Cubs hitters are embracing the new shift rules
This story was excerpted from Jordan Bastian’s Cubs Beat newsletter. To read the full newsletter, click here. And subscribe to get it regularly in your inbox.
As Ian Happ became a more established hitter in the Major Leagues, growing into a regular part of the Cubs’ lineup and reaching All-Star status last year, the outfielder started to notice things changing in front of him as he stepped into the box and surveyed opposing defenses.
“I definitely started to notice myself getting shifted,” Happ said during Cubs Convention in January. “Did the game change? Or did they just have more information on me? I don't know.”
The answer to that question is simply, “yes.” The game changed over the past several seasons as available data on players increased in both volume and specifics. But Major League Baseball is now trying to strike a balance between embracing the information age while still producing the type of product that baseball fans crave.
Starting in 2023, MLB is eliminating the kinds of drastic defensive shifts that were becoming more commonplace and impacting offense. The new guidelines require at least four infielders (on the dirt) with at least two infielders on either side of second base. No infielders are allowed to switch sides, and no four-man outfields are permitted.
“I think a lot of us are really looking forward to that,” new Cubs first baseman Eric Hosmer said. “It just kind of seems like there's going to be more hits out there for guys. There's no worse feeling than hitting the ball hard up the middle and seeing the shortstop standing right there. So maybe this could be better for the offensive player, especially the left-handed hitter.”
It should be noted here that infielders could still be positioned far enough toward the middle to still reach balls hit in the direction of second base and center field. What likely will happen more often is balls hit to shallow right by a lefty batter will drop in for a hit.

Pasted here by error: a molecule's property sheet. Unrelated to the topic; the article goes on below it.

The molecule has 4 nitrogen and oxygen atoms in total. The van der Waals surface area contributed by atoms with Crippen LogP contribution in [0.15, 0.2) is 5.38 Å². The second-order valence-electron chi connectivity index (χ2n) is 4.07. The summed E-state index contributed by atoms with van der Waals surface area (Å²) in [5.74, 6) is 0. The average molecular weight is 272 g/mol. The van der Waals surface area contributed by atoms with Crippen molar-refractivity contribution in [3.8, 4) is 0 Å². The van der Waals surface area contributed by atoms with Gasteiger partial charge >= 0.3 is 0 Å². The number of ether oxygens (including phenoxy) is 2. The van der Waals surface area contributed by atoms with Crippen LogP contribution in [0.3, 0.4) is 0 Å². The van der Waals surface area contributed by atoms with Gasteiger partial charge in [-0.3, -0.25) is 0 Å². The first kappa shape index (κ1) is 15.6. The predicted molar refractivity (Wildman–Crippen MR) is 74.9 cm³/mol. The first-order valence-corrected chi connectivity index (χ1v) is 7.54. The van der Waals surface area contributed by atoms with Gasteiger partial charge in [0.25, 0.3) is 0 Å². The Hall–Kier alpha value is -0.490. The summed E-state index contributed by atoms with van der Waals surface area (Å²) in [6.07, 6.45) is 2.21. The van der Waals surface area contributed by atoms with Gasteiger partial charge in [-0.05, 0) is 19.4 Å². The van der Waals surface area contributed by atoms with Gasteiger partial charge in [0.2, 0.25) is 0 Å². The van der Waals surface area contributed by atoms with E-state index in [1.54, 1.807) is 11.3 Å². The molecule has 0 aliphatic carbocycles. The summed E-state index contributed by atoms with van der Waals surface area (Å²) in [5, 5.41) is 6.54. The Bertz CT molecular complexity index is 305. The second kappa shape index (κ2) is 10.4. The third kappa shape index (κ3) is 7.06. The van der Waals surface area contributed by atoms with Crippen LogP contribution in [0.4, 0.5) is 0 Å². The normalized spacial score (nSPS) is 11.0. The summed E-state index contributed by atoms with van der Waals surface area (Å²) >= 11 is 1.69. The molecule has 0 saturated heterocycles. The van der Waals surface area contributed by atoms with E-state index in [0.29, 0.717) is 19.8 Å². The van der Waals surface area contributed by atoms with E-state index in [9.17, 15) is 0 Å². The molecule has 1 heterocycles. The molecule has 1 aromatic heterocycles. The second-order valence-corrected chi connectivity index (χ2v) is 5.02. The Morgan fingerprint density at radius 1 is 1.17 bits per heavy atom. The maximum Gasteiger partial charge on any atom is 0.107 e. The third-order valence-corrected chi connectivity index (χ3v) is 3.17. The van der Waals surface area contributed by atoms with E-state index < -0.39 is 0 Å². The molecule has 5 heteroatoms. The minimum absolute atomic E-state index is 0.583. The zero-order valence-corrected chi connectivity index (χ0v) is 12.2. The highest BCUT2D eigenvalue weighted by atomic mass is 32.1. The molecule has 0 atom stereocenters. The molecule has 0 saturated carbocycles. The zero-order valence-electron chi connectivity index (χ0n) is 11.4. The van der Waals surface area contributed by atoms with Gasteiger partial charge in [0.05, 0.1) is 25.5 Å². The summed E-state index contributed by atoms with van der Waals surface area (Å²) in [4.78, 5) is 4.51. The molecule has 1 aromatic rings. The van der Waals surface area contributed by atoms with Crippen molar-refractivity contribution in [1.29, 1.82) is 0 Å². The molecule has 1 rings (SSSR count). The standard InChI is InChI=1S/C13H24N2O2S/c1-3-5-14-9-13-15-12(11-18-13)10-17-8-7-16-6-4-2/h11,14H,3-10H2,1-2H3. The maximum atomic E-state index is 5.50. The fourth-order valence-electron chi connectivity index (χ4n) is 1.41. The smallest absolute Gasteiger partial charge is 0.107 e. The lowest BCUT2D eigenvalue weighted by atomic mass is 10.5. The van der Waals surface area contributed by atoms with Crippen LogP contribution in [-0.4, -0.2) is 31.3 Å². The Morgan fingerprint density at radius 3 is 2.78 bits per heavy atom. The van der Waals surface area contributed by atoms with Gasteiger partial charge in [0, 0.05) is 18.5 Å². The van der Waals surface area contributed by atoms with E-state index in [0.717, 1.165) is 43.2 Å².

The upcoming spring slate will provide the initial testing ground for how this plays out.
“I don't know exactly how the infields are going to look now,” new Cubs center fielder Cody Bellinger said. “I know that's probably what we'll knock out Spring Training, getting used to it. But, it's definitely exciting, as a left-handed hitter, I'd imagine.”
MLB.com analyst Mike Petriello has examined how the shift could help and hurt some batters around the Majors in ’23. With the caveat that this is not an exact science -- these projections do not factor in batted-ball luck or changes in approach, for instance -- Mike sent over some numbers on how the shift rules could impact the Cubs.
His calculations gave Happ (a switch-hitter) an extra seven hits from the left side. Last year, Happ saw a shift rate of 62% (up from 57.4% in ’21), and he had a .338 wOBA with no shift, compared to .330 with a shift on. Happ is the only real notable case from ’22, especially for a Cubs team that saw the fourth-lowest shift rate vs. lefty batters in MLB.
Among the newcomers, Bellinger (shifted more than 90% of the time from 2020-22) gains four hits, while Hosmer gains three hits. It should be pointed out that Hosmer was shifted only 16.7% of the time, though he did have a notable difference with no shift (.323 wOBA) vs. with a shift on (.266 wOBA) in ’22.
Really, the coming rule changes may impact the Cubs less on the offensive front and more defensively, especially with the newly formed, athletic up-the-middle combo of Dansby Swanson and Nico Hoerner. Either way, it sounds like the players are on board with what MLB is trying to accomplish.
“I think it's going to be an exciting brand of baseball,” Happ said. “There's going to be hiccups [early in the season] … but I think we're going to look back and say this is a better baseball experience."